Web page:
Fresh-water mussels that can cause millions of dollars in waterway and pipeline damage invaded Lake Piru two years ago, and invaded Pyramid Lake before Christmas.
Now, the tenacious hard-to-kill mollusks are knocking at the door of Castaic Lake.
Since mid-December, at least six adult quagga mussels were found in the Angeles Tunnel, a connector between Pyramid Lake and Elderberry Forebay, two components of the State Water Project north of Los Angeles.
Elderberry Forebay is a small reservoir which was partitioned from Castaic Lake in 1974 to store water for pumped-storage hydroelectricity generation.
Being in the Elderberry Forebay on the western arm of Castaic Lake, however, is too close for comfort for local water officials.
Last week, members of the Castaic Lake Water Agency were briefed about an ongoing multi-agency effort by Southern California water interests to protect against quagga mussel infestation.
“Right now at Castaic Lake, they’ve not found anything so far,” Brian Folsom, the agency’s engineering and operations manager, told the board Wednesday.
“But, right now is the dormant period,” he said. “The spring and summer are the reproductive months, so the next couple of months will tell us a lot.”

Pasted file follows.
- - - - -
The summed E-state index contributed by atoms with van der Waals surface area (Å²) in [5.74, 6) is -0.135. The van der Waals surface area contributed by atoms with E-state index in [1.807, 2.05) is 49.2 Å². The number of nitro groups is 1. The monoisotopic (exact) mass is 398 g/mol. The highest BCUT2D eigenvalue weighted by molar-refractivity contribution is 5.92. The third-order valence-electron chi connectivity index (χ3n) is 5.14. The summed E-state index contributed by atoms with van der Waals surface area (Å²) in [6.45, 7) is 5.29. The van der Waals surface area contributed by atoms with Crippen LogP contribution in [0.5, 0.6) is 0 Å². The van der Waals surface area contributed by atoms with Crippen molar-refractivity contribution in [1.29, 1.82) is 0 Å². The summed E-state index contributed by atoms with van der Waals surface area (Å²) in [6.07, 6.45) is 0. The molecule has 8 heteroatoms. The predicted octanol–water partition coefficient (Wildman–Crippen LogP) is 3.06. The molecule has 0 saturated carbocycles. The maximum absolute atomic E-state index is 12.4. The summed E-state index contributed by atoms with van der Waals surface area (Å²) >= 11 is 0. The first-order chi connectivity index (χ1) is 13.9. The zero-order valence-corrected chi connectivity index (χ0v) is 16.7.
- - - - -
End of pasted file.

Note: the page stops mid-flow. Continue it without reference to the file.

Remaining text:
Folsom attended a “Quagga Mussels Workshop” on Jan. 25 that included officials from most of Southern California’s water interests including Los Angeles Water & Power which operates a power plant near the Elderberry Forebay and Metropolitan Water District of Southern California.
“At Castaic Lake, they (quagga mussels) are right at the door,” Mauricio E. Guardado, general manager of the United Water Conservation District which hosted the workshop told The Signal Tuesday.
“The idea of the workshop was ‘Let’s all get together and figure it out.’ Once a lake is infested, it (infestation) spreads quickly. They populate very fast,” he said.
Six months ago, before the mussels were found in Pyramid Lake, Guardado and his team opened a water discharge pipe at Lake Piru to inspect it.
“The pipeline was two inches thick with quagga mussels,” he said.
Quagga and zebra mussels are small, non-native freshwater mollusks that attach onto hard substrates and can cause damage to water delivery systems.
On Monday, officials with the California Department of Water Resources issued a press release warning that quagga mussels – at least the microscopic larval version of the mollusk – had been found in the Santa Ana Pipeline.
The mussel larvae were detected in water samples collected at the North Park valve of the Santa Ana Pipeline, which transports water from Silverwood Lake, San Bernardino County, to Lake Perris, Riverside
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